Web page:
Mortgage Broker Sentenced for Straw Buyer Scheme

Allison Tussey —  November 7, 2011 — Leave a comment

John Anthony Spencer, 31, Albertville, Minnesota, was sentenced in federal court for his role in a mortgage fraud scheme that caused losses to lenders exceeding $7 million.

Spencer was sentenced by United States District Court Judge David S. Doty to 125 months in prison on one count of conspiracy to commit mortgage fraud through interstate wire, ten counts of wire fraud, one count of bank fraud, and one count of money laundering.

As previously reported by Mortgage Fraud Blog, Spencer was indicted, along with two co-defendants, on December 7, 2010, and was convicted on June 2, 2011, after a three-week jury trial.  Trial evidence proved Spencer brokered fraudulent loans that were used by recruited purchasers to buy residential real estate at inflated prices. The transactions generated proceeds that greatly exceeded what the sellers were content to accept as full payment for their properties.

The excess money was split up among the buyers Spencer recruited as well as Spencer himself and accomplices he solicited in an effort to bring the transactions to fruition. The properties included six single-family homes in north Minneapolis, Minnesota, five residential condominium units located on Fisk Avenue, St. Paul, Minnesota, four condo units located on Dayton Avenue, St. Paul, Minnesota, a home in Albertville, Minnesota, and two investment properties located in north Minneapolis, Minnesota.

Spencer, a mortgage broker at Minnesota One Mortgage, agreed to assist the owner of a five-plex condominium unit on Fisk Street, St. Paul to sell those units. To that end, Spencer recruited co-defendant Bryan Joseph Lenton, a real estate appraiser, to appraise each of the units at substantially more than the owner of the units was willing to accept as full payment for them.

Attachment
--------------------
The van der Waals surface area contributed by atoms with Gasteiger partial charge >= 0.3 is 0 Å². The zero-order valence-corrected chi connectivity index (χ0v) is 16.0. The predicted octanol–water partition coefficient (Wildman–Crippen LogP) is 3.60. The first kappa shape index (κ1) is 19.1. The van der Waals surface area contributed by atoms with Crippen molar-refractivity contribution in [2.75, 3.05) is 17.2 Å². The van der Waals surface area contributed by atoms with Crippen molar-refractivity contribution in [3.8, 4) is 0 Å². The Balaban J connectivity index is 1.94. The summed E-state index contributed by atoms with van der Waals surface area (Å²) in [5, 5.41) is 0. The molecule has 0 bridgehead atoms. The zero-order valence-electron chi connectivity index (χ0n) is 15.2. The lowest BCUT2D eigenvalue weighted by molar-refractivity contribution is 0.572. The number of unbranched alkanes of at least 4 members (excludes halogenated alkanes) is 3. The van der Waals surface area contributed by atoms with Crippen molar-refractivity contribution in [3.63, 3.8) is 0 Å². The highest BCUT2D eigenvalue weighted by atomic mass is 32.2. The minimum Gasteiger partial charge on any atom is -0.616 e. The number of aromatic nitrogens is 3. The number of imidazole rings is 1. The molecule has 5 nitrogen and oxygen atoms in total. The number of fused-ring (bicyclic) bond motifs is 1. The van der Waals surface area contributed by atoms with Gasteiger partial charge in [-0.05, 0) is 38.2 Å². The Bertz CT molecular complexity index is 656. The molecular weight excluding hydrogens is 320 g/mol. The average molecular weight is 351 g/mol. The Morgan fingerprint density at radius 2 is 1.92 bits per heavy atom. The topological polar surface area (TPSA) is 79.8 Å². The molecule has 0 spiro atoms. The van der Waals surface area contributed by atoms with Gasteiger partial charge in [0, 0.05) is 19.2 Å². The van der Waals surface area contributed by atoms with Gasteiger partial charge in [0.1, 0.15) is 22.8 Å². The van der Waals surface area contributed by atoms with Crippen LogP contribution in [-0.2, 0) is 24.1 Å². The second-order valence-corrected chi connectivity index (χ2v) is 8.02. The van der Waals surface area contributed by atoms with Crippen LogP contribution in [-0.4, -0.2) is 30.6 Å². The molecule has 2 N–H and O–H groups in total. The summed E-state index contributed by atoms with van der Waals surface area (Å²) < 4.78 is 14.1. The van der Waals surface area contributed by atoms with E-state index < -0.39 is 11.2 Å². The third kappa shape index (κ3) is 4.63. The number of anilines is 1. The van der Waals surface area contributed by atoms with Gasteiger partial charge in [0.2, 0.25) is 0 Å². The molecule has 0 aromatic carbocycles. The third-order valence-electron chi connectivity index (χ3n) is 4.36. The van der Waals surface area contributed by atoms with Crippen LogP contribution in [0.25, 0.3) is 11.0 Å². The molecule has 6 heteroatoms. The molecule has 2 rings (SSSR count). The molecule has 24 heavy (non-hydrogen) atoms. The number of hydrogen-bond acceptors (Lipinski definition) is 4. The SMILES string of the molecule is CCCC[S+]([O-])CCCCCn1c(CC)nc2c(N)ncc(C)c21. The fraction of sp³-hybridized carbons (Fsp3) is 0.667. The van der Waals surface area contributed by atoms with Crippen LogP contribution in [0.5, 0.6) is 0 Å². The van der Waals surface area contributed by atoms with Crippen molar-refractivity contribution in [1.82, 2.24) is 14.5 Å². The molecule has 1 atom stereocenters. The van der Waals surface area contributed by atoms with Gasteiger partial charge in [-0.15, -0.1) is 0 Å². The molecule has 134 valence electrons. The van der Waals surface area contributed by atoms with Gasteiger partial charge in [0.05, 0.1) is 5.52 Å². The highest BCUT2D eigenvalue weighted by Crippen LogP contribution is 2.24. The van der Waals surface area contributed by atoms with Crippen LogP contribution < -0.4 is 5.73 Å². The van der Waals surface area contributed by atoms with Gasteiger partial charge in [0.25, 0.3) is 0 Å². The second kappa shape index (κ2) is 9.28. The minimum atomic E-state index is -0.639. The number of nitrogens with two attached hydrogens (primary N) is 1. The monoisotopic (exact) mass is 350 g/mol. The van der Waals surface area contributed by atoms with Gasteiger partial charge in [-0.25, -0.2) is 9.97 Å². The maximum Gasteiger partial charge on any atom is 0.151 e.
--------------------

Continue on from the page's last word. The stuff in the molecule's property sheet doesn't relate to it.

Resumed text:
Spencer then recruited straw buyers to purchase the units with loan proceeds obtained via fraudulent loan applications prepared by Spencer and Patrick Arthur Dols, another mortgage broker. Spencer also arranged for $227,800 in payments to AC Standard Construction for purported work on two of the five units. In reality, however, no work was done. In fact, AC Standard Construction was nothing more than a sham company through which those involved in fraud received kickbacks.

In April of 2006, Spencer engaged in similar conduct with an unnamed co-conspiring real estate developer who had been unable to sell six single-family homes in north Minneapolis. In that instance, two purchasers were recruited to buy the properties, again with the proceeds of loans fraudulently brokered by Spencer and Dols.

Also in April of 2006, Spencer conducted the same scam with the condominium owner of the Dayton Avenue units. After the closings on each of the four units, Spencer caused substantial sums of money to be paid into a sham homeowners’ association account, from which kickbacks were paid to Spencer and others involved in the scheme, including the people recruited to buy the units.

On March 8, 2011, Lenton, 32, Oakdale, pleaded guilty to one count of conspiracy in connection to this same fraud. In his plea agreement, Lenton admitted he provided appraisals for properties that falsely inflated market values in order to create a pool of funds to be split among him, Spencer, and the straw buyers. On March 1, 2011, Dols, 38, Minneapolis, pleaded guilty to one count of conspiracy. In his plea agreement, Dols admitted that his role in the conspiracy was to take fraudulently drafted loan applications in the names of various straw buyers and find lenders willing to make mortgage loans based on the false information he was providing.

For their crimes, Dols and Lenton face a potential maximum penalty of five years in prison. Sentencing dates for Dols and Lenton have not been scheduled.

Spencer also defrauded Anoka Hennepin Credit Union by borrowing more than $700,000 from that institution fraudulently to purchase his home in Albertville. In that transaction, he received $73,000 back at closing without the knowledge of Anoka Hennepin Credit Union. He also took out second mortgages against two investment properties secured by phantom equity.

This case was the result of an investigation by the Internal Revenue Service-Criminal Investigation Division. It was prosecuted by Assistant U.S. Attorney David J. MacLaughlin.

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Allison Tussey

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